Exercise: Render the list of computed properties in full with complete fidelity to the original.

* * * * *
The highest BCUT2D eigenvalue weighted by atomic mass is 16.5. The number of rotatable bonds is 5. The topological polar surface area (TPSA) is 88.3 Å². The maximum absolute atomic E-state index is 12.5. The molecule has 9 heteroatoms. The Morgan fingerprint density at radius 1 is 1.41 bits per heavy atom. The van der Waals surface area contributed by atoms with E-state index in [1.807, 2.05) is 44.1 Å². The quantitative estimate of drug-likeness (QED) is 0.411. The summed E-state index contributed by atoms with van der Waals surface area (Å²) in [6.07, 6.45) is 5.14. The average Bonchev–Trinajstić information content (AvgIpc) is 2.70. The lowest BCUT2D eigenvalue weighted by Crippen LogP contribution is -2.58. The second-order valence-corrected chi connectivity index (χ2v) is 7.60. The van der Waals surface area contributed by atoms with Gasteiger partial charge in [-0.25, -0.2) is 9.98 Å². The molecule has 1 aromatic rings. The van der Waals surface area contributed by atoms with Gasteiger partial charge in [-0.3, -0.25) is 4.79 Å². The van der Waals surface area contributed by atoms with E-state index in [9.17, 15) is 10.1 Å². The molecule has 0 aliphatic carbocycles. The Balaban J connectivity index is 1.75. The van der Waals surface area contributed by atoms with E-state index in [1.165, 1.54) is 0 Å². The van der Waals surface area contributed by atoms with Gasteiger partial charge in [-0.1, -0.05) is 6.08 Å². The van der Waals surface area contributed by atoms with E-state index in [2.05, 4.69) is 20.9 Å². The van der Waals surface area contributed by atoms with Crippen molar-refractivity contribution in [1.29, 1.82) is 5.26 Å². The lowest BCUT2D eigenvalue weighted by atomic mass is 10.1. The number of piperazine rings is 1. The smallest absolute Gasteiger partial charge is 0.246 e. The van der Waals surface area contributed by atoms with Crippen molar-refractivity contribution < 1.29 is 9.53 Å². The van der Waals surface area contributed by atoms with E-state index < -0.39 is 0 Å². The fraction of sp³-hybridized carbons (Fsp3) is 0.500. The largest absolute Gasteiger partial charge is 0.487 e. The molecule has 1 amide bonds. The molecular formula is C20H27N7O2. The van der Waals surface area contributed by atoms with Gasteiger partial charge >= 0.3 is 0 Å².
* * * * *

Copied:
The highest BCUT2D eigenvalue weighted by atomic mass is 16.5. The number of rotatable bonds is 5. The topological polar surface area (TPSA) is 88.3 Å². The maximum absolute atomic E-state index is 12.5. The molecule has 9 heteroatoms. The Morgan fingerprint density at radius 1 is 1.41 bits per heavy atom. The van der Waals surface area contributed by atoms with E-state index in [1.807, 2.05) is 44.1 Å². The quantitative estimate of drug-likeness (QED) is 0.411. The summed E-state index contributed by atoms with van der Waals surface area (Å²) in [6.07, 6.45) is 5.14. The average Bonchev–Trinajstić information content (AvgIpc) is 2.70. The lowest BCUT2D eigenvalue weighted by Crippen LogP contribution is -2.58. The second-order valence-corrected chi connectivity index (χ2v) is 7.60. The van der Waals surface area contributed by atoms with Gasteiger partial charge in [-0.25, -0.2) is 9.98 Å². The molecule has 1 aromatic rings. The van der Waals surface area contributed by atoms with Gasteiger partial charge in [-0.3, -0.25) is 4.79 Å². The van der Waals surface area contributed by atoms with E-state index in [9.17, 15) is 10.1 Å². The molecule has 0 aliphatic carbocycles. The Balaban J connectivity index is 1.75. The van der Waals surface area contributed by atoms with E-state index in [1.165, 1.54) is 0 Å². The van der Waals surface area contributed by atoms with Gasteiger partial charge in [-0.1, -0.05) is 6.08 Å². The van der Waals surface area contributed by atoms with E-state index in [2.05, 4.69) is 20.9 Å². The van der Waals surface area contributed by atoms with Crippen molar-refractivity contribution in [1.29, 1.82) is 5.26 Å². The lowest BCUT2D eigenvalue weighted by atomic mass is 10.1. The number of piperazine rings is 1. The smallest absolute Gasteiger partial charge is 0.246 e. The van der Waals surface area contributed by atoms with Crippen molar-refractivity contribution < 1.29 is 9.53 Å². The van der Waals surface area contributed by atoms with E-state index < -0.39 is 0 Å². The fraction of sp³-hybridized carbons (Fsp3) is 0.500. The largest absolute Gasteiger partial charge is 0.487 e. The molecule has 1 amide bonds. The molecular formula is C20H27N7O2. The van der Waals surface area contributed by atoms with Gasteiger partial charge >= 0.3 is 0 Å².